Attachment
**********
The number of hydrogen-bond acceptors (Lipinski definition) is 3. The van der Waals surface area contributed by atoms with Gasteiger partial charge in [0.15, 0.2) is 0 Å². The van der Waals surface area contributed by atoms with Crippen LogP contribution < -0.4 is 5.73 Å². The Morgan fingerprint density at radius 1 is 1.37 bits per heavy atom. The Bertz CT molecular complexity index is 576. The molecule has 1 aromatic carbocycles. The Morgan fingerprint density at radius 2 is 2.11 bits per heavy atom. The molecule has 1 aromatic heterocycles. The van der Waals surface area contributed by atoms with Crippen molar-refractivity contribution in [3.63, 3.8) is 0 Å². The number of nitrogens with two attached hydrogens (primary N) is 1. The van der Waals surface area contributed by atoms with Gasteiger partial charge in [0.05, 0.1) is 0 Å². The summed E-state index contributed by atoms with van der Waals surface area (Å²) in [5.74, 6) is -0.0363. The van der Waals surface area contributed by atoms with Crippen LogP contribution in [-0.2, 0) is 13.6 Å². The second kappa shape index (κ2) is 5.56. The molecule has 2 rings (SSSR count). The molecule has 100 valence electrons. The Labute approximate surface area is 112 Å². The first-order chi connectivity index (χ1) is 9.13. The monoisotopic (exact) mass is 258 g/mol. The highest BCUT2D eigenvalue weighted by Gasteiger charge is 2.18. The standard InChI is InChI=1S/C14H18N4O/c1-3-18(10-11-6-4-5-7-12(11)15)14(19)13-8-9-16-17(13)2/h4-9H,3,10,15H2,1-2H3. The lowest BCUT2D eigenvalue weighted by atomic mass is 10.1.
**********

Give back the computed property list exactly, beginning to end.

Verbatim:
The number of hydrogen-bond acceptors (Lipinski definition) is 3. The van der Waals surface area contributed by atoms with Gasteiger partial charge in [0.15, 0.2) is 0 Å². The van der Waals surface area contributed by atoms with Crippen LogP contribution < -0.4 is 5.73 Å². The Morgan fingerprint density at radius 1 is 1.37 bits per heavy atom. The Bertz CT molecular complexity index is 576. The molecule has 1 aromatic carbocycles. The Morgan fingerprint density at radius 2 is 2.11 bits per heavy atom. The molecule has 1 aromatic heterocycles. The van der Waals surface area contributed by atoms with Crippen molar-refractivity contribution in [3.63, 3.8) is 0 Å². The number of nitrogens with two attached hydrogens (primary N) is 1. The van der Waals surface area contributed by atoms with Gasteiger partial charge in [0.05, 0.1) is 0 Å². The summed E-state index contributed by atoms with van der Waals surface area (Å²) in [5.74, 6) is -0.0363. The van der Waals surface area contributed by atoms with Crippen LogP contribution in [-0.2, 0) is 13.6 Å². The second kappa shape index (κ2) is 5.56. The molecule has 2 rings (SSSR count). The molecule has 100 valence electrons. The Labute approximate surface area is 112 Å². The first-order chi connectivity index (χ1) is 9.13. The monoisotopic (exact) mass is 258 g/mol. The highest BCUT2D eigenvalue weighted by Gasteiger charge is 2.18. The standard InChI is InChI=1S/C14H18N4O/c1-3-18(10-11-6-4-5-7-12(11)15)14(19)13-8-9-16-17(13)2/h4-9H,3,10,15H2,1-2H3. The lowest BCUT2D eigenvalue weighted by atomic mass is 10.1.